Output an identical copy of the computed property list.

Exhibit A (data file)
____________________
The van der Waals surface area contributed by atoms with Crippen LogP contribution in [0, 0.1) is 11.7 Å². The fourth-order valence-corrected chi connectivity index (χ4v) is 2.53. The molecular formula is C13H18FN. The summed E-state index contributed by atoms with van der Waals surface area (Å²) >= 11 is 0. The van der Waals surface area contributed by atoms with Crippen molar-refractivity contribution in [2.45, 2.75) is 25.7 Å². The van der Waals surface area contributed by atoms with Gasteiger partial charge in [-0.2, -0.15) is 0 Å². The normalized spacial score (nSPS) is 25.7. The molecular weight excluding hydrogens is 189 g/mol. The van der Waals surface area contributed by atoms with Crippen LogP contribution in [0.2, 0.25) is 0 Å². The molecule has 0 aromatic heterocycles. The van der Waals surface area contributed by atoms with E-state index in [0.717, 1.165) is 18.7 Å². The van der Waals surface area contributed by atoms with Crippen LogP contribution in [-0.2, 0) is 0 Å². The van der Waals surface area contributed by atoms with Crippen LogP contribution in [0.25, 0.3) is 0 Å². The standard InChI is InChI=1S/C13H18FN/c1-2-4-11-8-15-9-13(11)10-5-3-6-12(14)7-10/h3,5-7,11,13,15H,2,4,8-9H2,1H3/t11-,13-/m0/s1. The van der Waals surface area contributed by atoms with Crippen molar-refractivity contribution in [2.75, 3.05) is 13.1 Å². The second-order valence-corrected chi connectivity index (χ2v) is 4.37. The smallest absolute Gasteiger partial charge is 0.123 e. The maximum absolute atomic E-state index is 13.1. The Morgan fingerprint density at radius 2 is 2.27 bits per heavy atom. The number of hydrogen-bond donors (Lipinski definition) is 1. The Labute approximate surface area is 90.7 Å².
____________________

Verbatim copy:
The van der Waals surface area contributed by atoms with Crippen LogP contribution in [0, 0.1) is 11.7 Å². The fourth-order valence-corrected chi connectivity index (χ4v) is 2.53. The molecular formula is C13H18FN. The summed E-state index contributed by atoms with van der Waals surface area (Å²) >= 11 is 0. The van der Waals surface area contributed by atoms with Crippen molar-refractivity contribution in [2.45, 2.75) is 25.7 Å². The van der Waals surface area contributed by atoms with Gasteiger partial charge in [-0.2, -0.15) is 0 Å². The normalized spacial score (nSPS) is 25.7. The molecular weight excluding hydrogens is 189 g/mol. The van der Waals surface area contributed by atoms with Crippen LogP contribution in [0.2, 0.25) is 0 Å². The molecule has 0 aromatic heterocycles. The van der Waals surface area contributed by atoms with E-state index in [0.717, 1.165) is 18.7 Å². The van der Waals surface area contributed by atoms with Crippen LogP contribution in [-0.2, 0) is 0 Å². The van der Waals surface area contributed by atoms with Crippen LogP contribution in [0.25, 0.3) is 0 Å². The standard InChI is InChI=1S/C13H18FN/c1-2-4-11-8-15-9-13(11)10-5-3-6-12(14)7-10/h3,5-7,11,13,15H,2,4,8-9H2,1H3/t11-,13-/m0/s1. The van der Waals surface area contributed by atoms with Crippen molar-refractivity contribution in [2.75, 3.05) is 13.1 Å². The second-order valence-corrected chi connectivity index (χ2v) is 4.37. The smallest absolute Gasteiger partial charge is 0.123 e. The maximum absolute atomic E-state index is 13.1. The Morgan fingerprint density at radius 2 is 2.27 bits per heavy atom. The number of hydrogen-bond donors (Lipinski definition) is 1. The Labute approximate surface area is 90.7 Å².